Millennium Post

Pakistan army believes in 'strong democratic system': Kayani

Pakistan army believes in strong democratic system: Kayani
Pakistan's army chief General Ashfaq Parvez Kayani has waded into a standoff between the government and judiciary, saying the country's development and welfare depends on state institutions functioning within their constitutional limits.

The country's Constitution has 'clearly defined the responsibilities and functions of national institutions' and it is incumbent on them 'to perform their duties within constitutional limits', Kayani said while delivering an address at an event marking the army's Youm-e-Shahada [Day of Martyrs] yesterday.

In an apparent reference to Prime Minister Yousuf Raza Gilani's conviction of contempt by the Supreme Court for refusing to act on orders to revive graft cases against President Asif Ali Zardari, Kayani said the prime objective of the democratic system is to 'ensure the welfare, happiness and increased dignity of the people and the establishment of a balanced society where every person can get justice equally'.

'This is the only way which can further strengthen Pakistan's national security,' he said during the late night ceremony to honour soldiers killed in the line of duty and while fighting extremists.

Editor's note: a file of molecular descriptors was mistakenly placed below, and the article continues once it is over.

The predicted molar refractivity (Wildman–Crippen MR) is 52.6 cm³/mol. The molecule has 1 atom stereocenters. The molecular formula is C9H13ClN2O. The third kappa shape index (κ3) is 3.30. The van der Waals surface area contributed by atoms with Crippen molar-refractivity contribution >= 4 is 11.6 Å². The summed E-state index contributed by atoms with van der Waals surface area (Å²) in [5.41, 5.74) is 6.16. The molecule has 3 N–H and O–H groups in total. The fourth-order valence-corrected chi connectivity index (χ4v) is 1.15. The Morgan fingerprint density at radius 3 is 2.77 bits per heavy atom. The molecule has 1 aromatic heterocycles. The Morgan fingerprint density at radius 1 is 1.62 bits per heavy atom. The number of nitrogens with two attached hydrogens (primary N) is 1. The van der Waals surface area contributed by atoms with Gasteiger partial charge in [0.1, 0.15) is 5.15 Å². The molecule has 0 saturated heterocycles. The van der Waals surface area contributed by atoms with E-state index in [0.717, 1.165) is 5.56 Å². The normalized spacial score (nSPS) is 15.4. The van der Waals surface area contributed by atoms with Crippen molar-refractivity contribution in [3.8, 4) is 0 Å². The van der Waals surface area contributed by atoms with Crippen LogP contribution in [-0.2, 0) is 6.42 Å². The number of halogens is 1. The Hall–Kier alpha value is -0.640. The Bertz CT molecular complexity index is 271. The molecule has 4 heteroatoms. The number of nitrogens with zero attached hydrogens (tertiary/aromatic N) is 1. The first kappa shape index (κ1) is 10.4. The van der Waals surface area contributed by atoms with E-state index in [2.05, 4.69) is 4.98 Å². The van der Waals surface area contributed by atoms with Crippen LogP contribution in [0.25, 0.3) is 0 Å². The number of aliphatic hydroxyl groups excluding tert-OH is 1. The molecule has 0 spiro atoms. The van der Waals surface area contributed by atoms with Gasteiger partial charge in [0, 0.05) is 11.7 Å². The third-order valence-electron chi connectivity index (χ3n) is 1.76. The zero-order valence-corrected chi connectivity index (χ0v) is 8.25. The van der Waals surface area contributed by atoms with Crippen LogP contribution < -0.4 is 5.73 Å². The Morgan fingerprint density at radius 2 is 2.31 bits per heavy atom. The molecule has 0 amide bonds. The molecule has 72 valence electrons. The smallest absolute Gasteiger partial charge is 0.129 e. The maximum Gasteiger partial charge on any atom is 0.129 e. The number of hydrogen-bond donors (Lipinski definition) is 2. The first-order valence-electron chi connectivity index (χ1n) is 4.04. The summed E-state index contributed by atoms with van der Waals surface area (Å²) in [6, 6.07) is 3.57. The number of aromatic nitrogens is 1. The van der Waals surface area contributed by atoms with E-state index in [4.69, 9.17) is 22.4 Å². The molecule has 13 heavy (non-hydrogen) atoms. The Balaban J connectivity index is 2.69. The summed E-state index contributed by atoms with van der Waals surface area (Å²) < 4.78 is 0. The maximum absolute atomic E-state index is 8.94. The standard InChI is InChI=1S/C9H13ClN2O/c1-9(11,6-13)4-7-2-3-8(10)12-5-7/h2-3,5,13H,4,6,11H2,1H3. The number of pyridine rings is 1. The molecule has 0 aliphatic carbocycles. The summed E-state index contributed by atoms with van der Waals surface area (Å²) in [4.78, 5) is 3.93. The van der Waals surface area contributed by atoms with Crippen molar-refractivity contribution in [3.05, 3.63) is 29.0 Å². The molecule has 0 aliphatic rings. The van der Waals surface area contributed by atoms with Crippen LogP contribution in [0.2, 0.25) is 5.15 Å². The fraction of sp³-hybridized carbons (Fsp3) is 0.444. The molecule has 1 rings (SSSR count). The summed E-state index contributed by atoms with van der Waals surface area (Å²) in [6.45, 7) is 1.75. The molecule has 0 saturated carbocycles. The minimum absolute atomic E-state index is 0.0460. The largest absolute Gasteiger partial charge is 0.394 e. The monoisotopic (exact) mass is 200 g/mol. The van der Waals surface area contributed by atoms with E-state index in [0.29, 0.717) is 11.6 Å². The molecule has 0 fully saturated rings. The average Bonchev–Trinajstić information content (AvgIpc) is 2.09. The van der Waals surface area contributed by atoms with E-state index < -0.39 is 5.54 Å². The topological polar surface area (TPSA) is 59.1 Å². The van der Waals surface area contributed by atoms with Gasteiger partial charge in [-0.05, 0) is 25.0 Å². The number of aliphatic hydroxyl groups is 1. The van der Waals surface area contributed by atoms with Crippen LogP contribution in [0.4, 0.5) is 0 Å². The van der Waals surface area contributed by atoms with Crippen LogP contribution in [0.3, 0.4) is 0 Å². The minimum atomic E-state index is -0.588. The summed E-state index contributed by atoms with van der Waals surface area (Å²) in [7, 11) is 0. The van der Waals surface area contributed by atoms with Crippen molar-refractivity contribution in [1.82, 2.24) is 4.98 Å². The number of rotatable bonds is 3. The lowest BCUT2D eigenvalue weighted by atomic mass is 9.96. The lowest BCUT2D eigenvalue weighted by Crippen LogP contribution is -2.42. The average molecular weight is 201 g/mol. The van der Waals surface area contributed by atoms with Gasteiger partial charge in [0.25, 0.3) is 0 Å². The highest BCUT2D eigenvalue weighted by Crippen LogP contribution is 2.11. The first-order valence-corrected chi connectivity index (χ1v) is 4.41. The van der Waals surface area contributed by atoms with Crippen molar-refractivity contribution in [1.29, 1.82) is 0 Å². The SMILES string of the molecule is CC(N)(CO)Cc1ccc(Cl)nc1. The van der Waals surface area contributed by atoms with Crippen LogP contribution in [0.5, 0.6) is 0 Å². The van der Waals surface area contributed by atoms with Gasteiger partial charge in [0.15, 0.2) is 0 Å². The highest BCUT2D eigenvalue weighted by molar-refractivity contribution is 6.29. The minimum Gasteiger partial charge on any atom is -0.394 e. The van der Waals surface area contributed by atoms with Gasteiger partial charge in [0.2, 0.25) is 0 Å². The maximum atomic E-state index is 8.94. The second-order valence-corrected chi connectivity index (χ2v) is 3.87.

The military, he said, believes in a 'strong democratic system and its continuation'.

At the same time, Kayani touched on the national security situation and said Pakistan is 'still in a state of war' despite unprecedented sacrifices made by the people and security forces in the campaign against terrorists and extremists.

The Pakistan Army, Frontier Corps, Pakistan Rangers and police had 'achieved successes in many difficult areas while fighting against extremists and terrorists' while the people's sacrifices and steadfastness had boosted the morale of the armed forces.

'I am hopeful that we will emerge from this stage victorious with the help and prayers of the nation. We will be successful when we have a strong belief in the ideology of Pakistan. Any doubt about this ideology would weaken the country,' Kayani told the gathering of top Pakistani military officials and defence attaches from different countries.

The army chief also referred to the unilateral American raid in Abbottabad that killed Osama bin Laden and a cross-border NATO air strike that left 24 Pakistani soldiers dead in November last year, saying that 'some foreign elements had launched a campaign of mistrust' despite the sacrifices made by the Pakistani people and armed forces.

This campaign 'pushed the entire nation into a psychological crisis and forced the nation to review relations with others', he added. 'We think that others will have to keep in mind our sovereignty, pride and honour'.


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